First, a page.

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Are there any libs out there that can parse C syntax?

For example I would like to write my own code/scripts that will analyze c files given the c syntax. Number of "if" statements per function/file, lines of comments per lines of code in a function and so on.....

I have no problem writing all this custom code just wanted to make the job easier if there was already some lib that I can use to jump start instead of starting with the parser.


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closed as off-topic by durron597, Mogsdad, Deduplicator, Joshua Dwire, Siguza Sep 2 '15 at 19:35

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I think using clang as a library might work. – Alexey Frunze Oct 15 '12 at 3:08
Hmm I don't see how to do this with clang. For example count the number of "if" statements in a function. – jox Oct 15 '12 at 3:55
@jox, clang can definitely what you're looking for. It does contain a full C parser, after all. – Carl Norum Oct 15 '12 at 4:00
Older versions of clang had an XML AST printer backend (which was later removed, unfortunately, for no reason). It is relatively easy to take that XML backend and reapply it to the newer clang. – SK-logic Oct 17 '12 at 10:11

you might also consider trying a code coverage tool. although code coverage is meant to show you how much percent of the source code is executed but some of them also show how many conditional statements or loops it encountered whilst doing code coverage. One example that I can share based on my experience is windriver workbench code coverage tool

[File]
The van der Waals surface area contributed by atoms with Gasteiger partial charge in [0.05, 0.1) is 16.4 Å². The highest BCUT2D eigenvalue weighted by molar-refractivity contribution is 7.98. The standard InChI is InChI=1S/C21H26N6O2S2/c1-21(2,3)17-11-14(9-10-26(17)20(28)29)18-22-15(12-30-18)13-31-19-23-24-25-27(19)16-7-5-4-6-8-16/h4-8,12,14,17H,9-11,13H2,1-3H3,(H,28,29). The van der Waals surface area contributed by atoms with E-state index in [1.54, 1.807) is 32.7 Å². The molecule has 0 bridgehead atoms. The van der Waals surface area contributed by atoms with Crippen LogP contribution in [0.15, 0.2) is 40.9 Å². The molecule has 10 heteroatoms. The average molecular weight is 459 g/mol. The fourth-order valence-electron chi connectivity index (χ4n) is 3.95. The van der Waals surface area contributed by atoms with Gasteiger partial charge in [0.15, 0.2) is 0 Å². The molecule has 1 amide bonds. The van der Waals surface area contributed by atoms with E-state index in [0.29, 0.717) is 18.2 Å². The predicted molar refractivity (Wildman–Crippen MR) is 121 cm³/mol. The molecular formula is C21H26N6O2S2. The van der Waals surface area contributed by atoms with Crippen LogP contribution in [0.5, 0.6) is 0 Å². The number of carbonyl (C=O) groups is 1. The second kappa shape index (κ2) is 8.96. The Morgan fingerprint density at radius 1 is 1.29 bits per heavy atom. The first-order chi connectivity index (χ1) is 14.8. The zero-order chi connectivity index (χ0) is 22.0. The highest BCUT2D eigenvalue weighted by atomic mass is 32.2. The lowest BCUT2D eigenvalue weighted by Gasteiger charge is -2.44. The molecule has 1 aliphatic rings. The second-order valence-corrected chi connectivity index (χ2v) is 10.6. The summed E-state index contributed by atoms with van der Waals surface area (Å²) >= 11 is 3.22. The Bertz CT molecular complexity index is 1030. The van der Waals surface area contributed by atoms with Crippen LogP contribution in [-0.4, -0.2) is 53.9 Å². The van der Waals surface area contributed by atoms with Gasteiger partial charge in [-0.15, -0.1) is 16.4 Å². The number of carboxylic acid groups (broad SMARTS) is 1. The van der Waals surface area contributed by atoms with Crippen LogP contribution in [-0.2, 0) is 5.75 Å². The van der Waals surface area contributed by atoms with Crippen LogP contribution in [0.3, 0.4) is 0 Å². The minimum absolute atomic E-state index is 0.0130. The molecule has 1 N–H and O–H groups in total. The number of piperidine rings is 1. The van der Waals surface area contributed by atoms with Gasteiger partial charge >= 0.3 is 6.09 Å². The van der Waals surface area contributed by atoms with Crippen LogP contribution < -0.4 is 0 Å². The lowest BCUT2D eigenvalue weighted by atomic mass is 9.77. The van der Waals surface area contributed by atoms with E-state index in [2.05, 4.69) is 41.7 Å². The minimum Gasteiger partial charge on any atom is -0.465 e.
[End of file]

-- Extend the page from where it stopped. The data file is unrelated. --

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Although they are more targeted at semantical analyses rather than syntactical ones, you might be interested in CIL and Frama-C, which is based on it (both in OCaml). Another tool (OCaml and Python bindings) of interest is Coccinelle.

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Personally, I would look first for an existing tool to do what you want. This sounds like an awful lot of work and there are a lot of good free tools out there for code metrics (did you look on SourceForge?).

If you insist on going ahead with your project, you might google for Lex/Yacc grammars for C.

However, I switched from Lex/Yacc a few years ago to Antlr. I particularly like the way it allows you visually step through your parsing.

A great tool, and free. There is a complete grammar for C available too, so you can modify that to suit your needs.

Hope this helps. Good Luck

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Besides the clang suggestion already made, consider pycparser and Boost.Wave.

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Brian, pycparser is exactly what I am after. Very simple and easy. Is there something that simple for c/c++? If not I will hack something up with Python. – jox Oct 15 '12 at 3:40
You will likely find that "hacking something up" for C++ is notoriously difficult and error prone. – Brian Cain Oct 15 '12 at 14:27

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